James Whitbrook: "The Doctor Who Christmas Special is firmly entrenched as a holiday tradition now - but the arrival of a Christmas episode from Alisa Stern's Doctor Puppet is just as exciting, as The Puppet 12th Doctor and Clara land on a Planet that only appears on Christmas Day."
At this time of year when I hear folks singing Rudolf the Rednosed Reindeer and children are waiting for Santa Claus, it prompts me to pause and consider one of the most successful transmedia franchises in history.
How Santa's ninth reindeer made his on-screen debut.
In 1939, Robert L. May conceived of Rudolph the Red-Nosed Reindeer in a poem, published in a booklet by iconic department store Montgomery Ward. But “Santa’s 9th Reindeer” didn’t become etched into the nation’s collective imagination until May’s brother-in-law, songwriter Johnny Marks, adapted Rudolph into a song in 1949. (What makes the story all the more curious and poetic is that Marks was Jewish, yet he created some of the most popular Christmas songs we know today.)
On the 24th of December every year children around the world put out milk and cookies in the hopes of luring a magic fat man into their home who will leave presents behind before sneaking into the house next door. How did such an odd tradition begin?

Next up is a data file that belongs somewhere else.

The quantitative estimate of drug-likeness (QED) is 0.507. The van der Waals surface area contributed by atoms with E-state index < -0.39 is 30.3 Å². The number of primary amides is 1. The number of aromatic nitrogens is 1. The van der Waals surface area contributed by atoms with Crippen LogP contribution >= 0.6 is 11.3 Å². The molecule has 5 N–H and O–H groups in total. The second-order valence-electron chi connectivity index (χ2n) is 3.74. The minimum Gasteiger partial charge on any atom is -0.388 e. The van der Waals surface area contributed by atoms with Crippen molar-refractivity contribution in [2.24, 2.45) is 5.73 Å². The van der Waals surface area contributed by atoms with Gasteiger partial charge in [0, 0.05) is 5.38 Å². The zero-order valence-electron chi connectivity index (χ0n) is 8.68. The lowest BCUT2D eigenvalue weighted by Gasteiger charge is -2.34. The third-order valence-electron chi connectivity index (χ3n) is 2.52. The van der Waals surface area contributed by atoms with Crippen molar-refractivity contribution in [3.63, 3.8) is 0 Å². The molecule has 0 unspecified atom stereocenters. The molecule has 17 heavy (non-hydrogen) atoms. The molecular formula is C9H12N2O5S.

Santa already is piling up big numbers on social networking sites this season, so the volunteer Santa-trackers at NORAD are bracing for tens of thousands of calls and emails when their operations center goes live on Christmas Eve.
Kids can video chat with Santa, follow him on Twitter or enlist NORAD to track his every move online. And yet in many ways, technology may be making it harder for parents to keep their children believing in the jolly old elf.
An everyday location. A sudden burst of inappropriate activity. Bemused spectators pointing and capturing the scene on their cellphones. Some of those same bemused spectators turning into performers. You know the drill.
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